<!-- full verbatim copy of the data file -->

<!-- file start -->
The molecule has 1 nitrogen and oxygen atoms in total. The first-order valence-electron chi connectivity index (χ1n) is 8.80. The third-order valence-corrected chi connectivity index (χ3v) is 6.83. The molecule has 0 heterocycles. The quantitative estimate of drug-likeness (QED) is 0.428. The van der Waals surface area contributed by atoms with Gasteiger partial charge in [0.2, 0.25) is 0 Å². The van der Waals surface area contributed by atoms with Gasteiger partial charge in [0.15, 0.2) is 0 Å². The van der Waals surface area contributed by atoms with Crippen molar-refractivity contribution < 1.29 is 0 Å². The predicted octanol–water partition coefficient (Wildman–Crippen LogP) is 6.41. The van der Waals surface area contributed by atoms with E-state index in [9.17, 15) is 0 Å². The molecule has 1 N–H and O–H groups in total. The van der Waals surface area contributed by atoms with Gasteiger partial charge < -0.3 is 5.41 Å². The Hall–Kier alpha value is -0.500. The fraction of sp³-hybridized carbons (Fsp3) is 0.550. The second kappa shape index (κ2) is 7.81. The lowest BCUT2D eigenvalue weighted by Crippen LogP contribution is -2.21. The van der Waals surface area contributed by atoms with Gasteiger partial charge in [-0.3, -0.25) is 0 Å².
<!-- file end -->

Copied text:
The molecule has 1 nitrogen and oxygen atoms in total. The first-order valence-electron chi connectivity index (χ1n) is 8.80. The third-order valence-corrected chi connectivity index (χ3v) is 6.83. The molecule has 0 heterocycles. The quantitative estimate of drug-likeness (QED) is 0.428. The van der Waals surface area contributed by atoms with Gasteiger partial charge in [0.2, 0.25) is 0 Å². The van der Waals surface area contributed by atoms with Gasteiger partial charge in [0.15, 0.2) is 0 Å². The van der Waals surface area contributed by atoms with Crippen molar-refractivity contribution < 1.29 is 0 Å². The predicted octanol–water partition coefficient (Wildman–Crippen LogP) is 6.41. The van der Waals surface area contributed by atoms with E-state index in [9.17, 15) is 0 Å². The molecule has 1 N–H and O–H groups in total. The van der Waals surface area contributed by atoms with Gasteiger partial charge < -0.3 is 5.41 Å². The Hall–Kier alpha value is -0.500. The fraction of sp³-hybridized carbons (Fsp3) is 0.550. The second kappa shape index (κ2) is 7.81. The lowest BCUT2D eigenvalue weighted by Crippen LogP contribution is -2.21. The van der Waals surface area contributed by atoms with Gasteiger partial charge in [-0.3, -0.25) is 0 Å².